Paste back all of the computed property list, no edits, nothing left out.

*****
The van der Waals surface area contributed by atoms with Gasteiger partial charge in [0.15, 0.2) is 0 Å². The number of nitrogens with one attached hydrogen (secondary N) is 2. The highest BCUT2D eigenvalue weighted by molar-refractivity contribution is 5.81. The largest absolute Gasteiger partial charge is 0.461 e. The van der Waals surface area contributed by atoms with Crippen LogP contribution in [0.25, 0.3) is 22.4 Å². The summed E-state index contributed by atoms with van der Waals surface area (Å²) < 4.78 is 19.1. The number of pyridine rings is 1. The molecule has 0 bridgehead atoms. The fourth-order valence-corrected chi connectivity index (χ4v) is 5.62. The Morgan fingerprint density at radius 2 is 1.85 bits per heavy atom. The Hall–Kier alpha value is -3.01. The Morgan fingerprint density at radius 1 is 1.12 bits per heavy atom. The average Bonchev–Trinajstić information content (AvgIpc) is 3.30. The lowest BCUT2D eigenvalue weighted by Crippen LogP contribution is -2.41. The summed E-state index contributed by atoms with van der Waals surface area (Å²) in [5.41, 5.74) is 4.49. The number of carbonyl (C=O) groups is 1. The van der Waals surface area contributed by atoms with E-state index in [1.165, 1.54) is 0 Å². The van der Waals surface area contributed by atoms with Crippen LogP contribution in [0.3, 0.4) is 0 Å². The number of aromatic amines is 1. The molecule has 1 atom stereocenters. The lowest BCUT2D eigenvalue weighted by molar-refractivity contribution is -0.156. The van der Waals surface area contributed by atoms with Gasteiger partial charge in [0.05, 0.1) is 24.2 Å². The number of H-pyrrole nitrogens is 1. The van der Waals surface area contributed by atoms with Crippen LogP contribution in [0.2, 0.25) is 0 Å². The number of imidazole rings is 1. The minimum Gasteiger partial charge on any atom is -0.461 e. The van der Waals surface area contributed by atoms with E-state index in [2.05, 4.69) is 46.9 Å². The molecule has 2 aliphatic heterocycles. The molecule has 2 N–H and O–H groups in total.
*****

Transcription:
The van der Waals surface area contributed by atoms with Gasteiger partial charge in [0.15, 0.2) is 0 Å². The number of nitrogens with one attached hydrogen (secondary N) is 2. The highest BCUT2D eigenvalue weighted by molar-refractivity contribution is 5.81. The largest absolute Gasteiger partial charge is 0.461 e. The van der Waals surface area contributed by atoms with Crippen LogP contribution in [0.25, 0.3) is 22.4 Å². The summed E-state index contributed by atoms with van der Waals surface area (Å²) < 4.78 is 19.1. The number of pyridine rings is 1. The molecule has 0 bridgehead atoms. The fourth-order valence-corrected chi connectivity index (χ4v) is 5.62. The Morgan fingerprint density at radius 2 is 1.85 bits per heavy atom. The Hall–Kier alpha value is -3.01. The Morgan fingerprint density at radius 1 is 1.12 bits per heavy atom. The average Bonchev–Trinajstić information content (AvgIpc) is 3.30. The lowest BCUT2D eigenvalue weighted by Crippen LogP contribution is -2.41. The summed E-state index contributed by atoms with van der Waals surface area (Å²) in [5.41, 5.74) is 4.49. The number of carbonyl (C=O) groups is 1. The van der Waals surface area contributed by atoms with E-state index in [1.165, 1.54) is 0 Å². The van der Waals surface area contributed by atoms with Crippen LogP contribution in [0.3, 0.4) is 0 Å². The number of aromatic amines is 1. The molecule has 1 atom stereocenters. The lowest BCUT2D eigenvalue weighted by molar-refractivity contribution is -0.156. The van der Waals surface area contributed by atoms with Gasteiger partial charge in [0.05, 0.1) is 24.2 Å². The number of H-pyrrole nitrogens is 1. The van der Waals surface area contributed by atoms with Crippen LogP contribution in [0.2, 0.25) is 0 Å². The number of imidazole rings is 1. The minimum Gasteiger partial charge on any atom is -0.461 e. The van der Waals surface area contributed by atoms with E-state index in [2.05, 4.69) is 46.9 Å². The molecule has 2 aliphatic heterocycles. The molecule has 2 N–H and O–H groups in total.